Chiricahua and Janos
Communities of Violence in the Southwestern Borderlands, 1680-1880
Publication Year: 2012
Published by: University of Nebraska Press
List of Maps
Preface / Maps
For over two hundred years the descendants of Spanish settlers and Apache Indians did violence to each other in the region known as the Southwestern Borderlands; historical, cultural, and geographical shorthand for the area on either side of the current...
1. Communities of Violence: Apaches and Hispanics in the Southwestern Borderlands
With guns on their saddle-bows and lances at their stirrups the Sonorans rode over the mountains in the half-light of morning. The target of their wrath was the group of Chiricahua Apaches encamped outside the town Apaches...
2. Refugees and Migrants: Making Hispanic-Apache Communities, 1680–1750
Both Chiricahua and Janos made their communities via violent competition over the most basic resource: people. Refugees from the New Mexican Pueblo Revolt of 1680 created Janos presidio in 1686 in response to an Indian rebellion...
3. Fierce Dancing and the Muster Roll: Campaigns, Raids, and Wives, 1750–1785
The men of both Chiricahua and Janos used violence to establish themselves as married adults. A round of campaigns, raids, and Apache requests for peace in the 1750s only led to temporary respites from the cycle of violence...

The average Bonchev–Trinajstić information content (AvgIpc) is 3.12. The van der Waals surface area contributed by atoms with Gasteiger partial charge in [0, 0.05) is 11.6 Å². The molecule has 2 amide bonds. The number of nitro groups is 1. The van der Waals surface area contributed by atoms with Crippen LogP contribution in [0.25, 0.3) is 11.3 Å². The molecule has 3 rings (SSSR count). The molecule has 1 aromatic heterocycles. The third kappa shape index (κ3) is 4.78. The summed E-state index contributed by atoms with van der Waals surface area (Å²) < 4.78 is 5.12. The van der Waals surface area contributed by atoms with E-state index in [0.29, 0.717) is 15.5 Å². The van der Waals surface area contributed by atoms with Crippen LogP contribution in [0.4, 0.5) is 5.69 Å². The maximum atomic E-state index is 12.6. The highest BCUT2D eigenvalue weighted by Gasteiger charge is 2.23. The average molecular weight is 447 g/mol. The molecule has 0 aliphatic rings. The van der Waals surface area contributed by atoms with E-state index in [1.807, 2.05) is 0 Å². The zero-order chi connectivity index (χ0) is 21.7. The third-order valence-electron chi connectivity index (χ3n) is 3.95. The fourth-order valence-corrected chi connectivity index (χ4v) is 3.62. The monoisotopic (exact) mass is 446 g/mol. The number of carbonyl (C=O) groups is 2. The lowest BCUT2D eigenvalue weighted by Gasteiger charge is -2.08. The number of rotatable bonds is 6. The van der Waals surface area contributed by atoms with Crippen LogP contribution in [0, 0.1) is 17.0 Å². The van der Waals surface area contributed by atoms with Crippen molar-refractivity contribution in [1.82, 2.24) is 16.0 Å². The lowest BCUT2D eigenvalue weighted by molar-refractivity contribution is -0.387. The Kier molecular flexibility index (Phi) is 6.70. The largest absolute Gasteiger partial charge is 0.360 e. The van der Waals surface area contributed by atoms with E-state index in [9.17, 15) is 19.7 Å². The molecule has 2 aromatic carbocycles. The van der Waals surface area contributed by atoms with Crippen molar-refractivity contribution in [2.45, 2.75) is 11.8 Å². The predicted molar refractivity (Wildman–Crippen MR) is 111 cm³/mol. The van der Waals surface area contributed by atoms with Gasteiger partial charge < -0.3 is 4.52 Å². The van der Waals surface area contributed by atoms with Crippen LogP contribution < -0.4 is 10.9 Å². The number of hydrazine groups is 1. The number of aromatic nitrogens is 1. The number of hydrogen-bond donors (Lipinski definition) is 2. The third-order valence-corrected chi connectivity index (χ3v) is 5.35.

4. A Vigilant Peace: Families, Rations, and Status, 1786–1830
A willingness to do violence secured and supported status and families in both communities. After 1786 Spanish strategy was to grant peace immediately to all Apaches who asked for it and to wage unceasing war...
5. War, Peace, War: Revenge and Retaliation, 1831–1850
Revenge and retaliation dominated relations between the two communities after 1831. An end to rations led to an increase in Chiricahua raiding, resulting in increased hostility from Mexicans. For most of the 1830s...
6. Border Dilemmas: Security and Survival, 1850–1875
The delineation of the border between the United States and Mexico not only began the separation of Chiricahua and Janos. It also created a dilemma of security and survival for both communities. Americans said Chiricahuas...
7. Communities’ End: Persecution and Imprisonment, 1875–1910
In the last decades of the nineteenth century Chiricahua and Janos gradually ceased to interact with each other and ceased to be communities of violence. The state government of Chihuahua sought to defend itself from Apache raids...
Conclusion: Borderland Communities of Violence
This work posits the centrality of violence in relations within and between borderland communities. Violence was how these communities established, maintained, or changed their relationships. Violence often drove...
This book has had a long gestation period and I have many people to thank; my sincerest apologies if I have forgotten any. I can trace the germ of the idea back to an initial unsuccessful thesis proposal for Dan Tyler...
Page Count: 328
Illustrations: 17 maps, 1 glossary
Publication Year: 2012
OCLC Number: 796785391
MUSE Marc Record: Download for Chiricahua and Janos